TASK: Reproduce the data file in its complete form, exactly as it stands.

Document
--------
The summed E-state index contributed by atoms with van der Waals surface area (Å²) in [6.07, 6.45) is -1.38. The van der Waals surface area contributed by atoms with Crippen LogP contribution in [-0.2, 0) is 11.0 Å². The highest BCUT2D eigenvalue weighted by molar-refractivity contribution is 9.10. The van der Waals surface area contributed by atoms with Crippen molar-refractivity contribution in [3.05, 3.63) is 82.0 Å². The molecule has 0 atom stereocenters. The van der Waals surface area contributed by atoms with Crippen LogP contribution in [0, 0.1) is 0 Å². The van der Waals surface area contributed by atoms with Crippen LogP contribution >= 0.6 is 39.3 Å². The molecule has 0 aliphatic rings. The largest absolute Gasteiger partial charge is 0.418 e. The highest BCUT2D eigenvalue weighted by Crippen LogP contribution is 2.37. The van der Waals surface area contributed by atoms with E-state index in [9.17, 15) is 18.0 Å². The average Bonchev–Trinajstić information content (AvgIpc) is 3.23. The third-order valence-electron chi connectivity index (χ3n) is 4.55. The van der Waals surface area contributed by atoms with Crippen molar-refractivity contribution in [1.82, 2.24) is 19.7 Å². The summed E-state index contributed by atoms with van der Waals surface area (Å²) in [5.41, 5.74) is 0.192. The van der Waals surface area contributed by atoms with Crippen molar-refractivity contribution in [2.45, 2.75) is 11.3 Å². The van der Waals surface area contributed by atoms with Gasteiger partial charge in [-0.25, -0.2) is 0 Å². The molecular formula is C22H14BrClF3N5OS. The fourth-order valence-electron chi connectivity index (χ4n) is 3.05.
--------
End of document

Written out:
The summed E-state index contributed by atoms with van der Waals surface area (Å²) in [6.07, 6.45) is -1.38. The van der Waals surface area contributed by atoms with Crippen LogP contribution in [-0.2, 0) is 11.0 Å². The highest BCUT2D eigenvalue weighted by molar-refractivity contribution is 9.10. The van der Waals surface area contributed by atoms with Crippen molar-refractivity contribution in [3.05, 3.63) is 82.0 Å². The molecule has 0 atom stereocenters. The van der Waals surface area contributed by atoms with Crippen LogP contribution in [0, 0.1) is 0 Å². The van der Waals surface area contributed by atoms with Crippen LogP contribution >= 0.6 is 39.3 Å². The molecule has 0 aliphatic rings. The largest absolute Gasteiger partial charge is 0.418 e. The highest BCUT2D eigenvalue weighted by Crippen LogP contribution is 2.37. The van der Waals surface area contributed by atoms with E-state index in [9.17, 15) is 18.0 Å². The average Bonchev–Trinajstić information content (AvgIpc) is 3.23. The third-order valence-electron chi connectivity index (χ3n) is 4.55. The van der Waals surface area contributed by atoms with Crippen molar-refractivity contribution in [1.82, 2.24) is 19.7 Å². The summed E-state index contributed by atoms with van der Waals surface area (Å²) in [5.41, 5.74) is 0.192. The van der Waals surface area contributed by atoms with Crippen molar-refractivity contribution in [2.45, 2.75) is 11.3 Å². The van der Waals surface area contributed by atoms with Gasteiger partial charge in [-0.25, -0.2) is 0 Å². The molecular formula is C22H14BrClF3N5OS. The fourth-order valence-electron chi connectivity index (χ4n) is 3.05.